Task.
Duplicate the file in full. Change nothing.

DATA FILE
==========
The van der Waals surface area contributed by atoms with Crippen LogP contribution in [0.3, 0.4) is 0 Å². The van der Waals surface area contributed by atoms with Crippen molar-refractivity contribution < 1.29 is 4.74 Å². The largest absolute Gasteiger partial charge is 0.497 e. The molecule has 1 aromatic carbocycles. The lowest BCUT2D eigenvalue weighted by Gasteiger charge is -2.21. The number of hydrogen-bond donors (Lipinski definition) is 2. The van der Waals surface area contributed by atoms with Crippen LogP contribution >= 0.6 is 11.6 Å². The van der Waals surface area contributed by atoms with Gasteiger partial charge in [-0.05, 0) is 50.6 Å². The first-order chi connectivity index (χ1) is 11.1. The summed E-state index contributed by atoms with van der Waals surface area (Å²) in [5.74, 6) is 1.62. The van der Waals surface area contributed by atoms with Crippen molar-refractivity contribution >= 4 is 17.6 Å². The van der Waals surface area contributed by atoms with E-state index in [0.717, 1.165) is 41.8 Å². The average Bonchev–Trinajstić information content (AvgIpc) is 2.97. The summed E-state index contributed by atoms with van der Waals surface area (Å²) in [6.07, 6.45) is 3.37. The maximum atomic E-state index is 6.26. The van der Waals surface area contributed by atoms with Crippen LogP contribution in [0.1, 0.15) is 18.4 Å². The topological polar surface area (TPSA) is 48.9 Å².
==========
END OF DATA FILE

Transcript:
The van der Waals surface area contributed by atoms with Crippen LogP contribution in [0.3, 0.4) is 0 Å². The van der Waals surface area contributed by atoms with Crippen molar-refractivity contribution < 1.29 is 4.74 Å². The largest absolute Gasteiger partial charge is 0.497 e. The molecule has 1 aromatic carbocycles. The lowest BCUT2D eigenvalue weighted by Gasteiger charge is -2.21. The number of hydrogen-bond donors (Lipinski definition) is 2. The van der Waals surface area contributed by atoms with Crippen LogP contribution >= 0.6 is 11.6 Å². The van der Waals surface area contributed by atoms with Gasteiger partial charge in [-0.05, 0) is 50.6 Å². The first-order chi connectivity index (χ1) is 11.1. The summed E-state index contributed by atoms with van der Waals surface area (Å²) in [5.74, 6) is 1.62. The van der Waals surface area contributed by atoms with Crippen molar-refractivity contribution >= 4 is 17.6 Å². The van der Waals surface area contributed by atoms with E-state index in [0.717, 1.165) is 41.8 Å². The average Bonchev–Trinajstić information content (AvgIpc) is 2.97. The summed E-state index contributed by atoms with van der Waals surface area (Å²) in [6.07, 6.45) is 3.37. The maximum atomic E-state index is 6.26. The van der Waals surface area contributed by atoms with Crippen LogP contribution in [0.1, 0.15) is 18.4 Å². The topological polar surface area (TPSA) is 48.9 Å².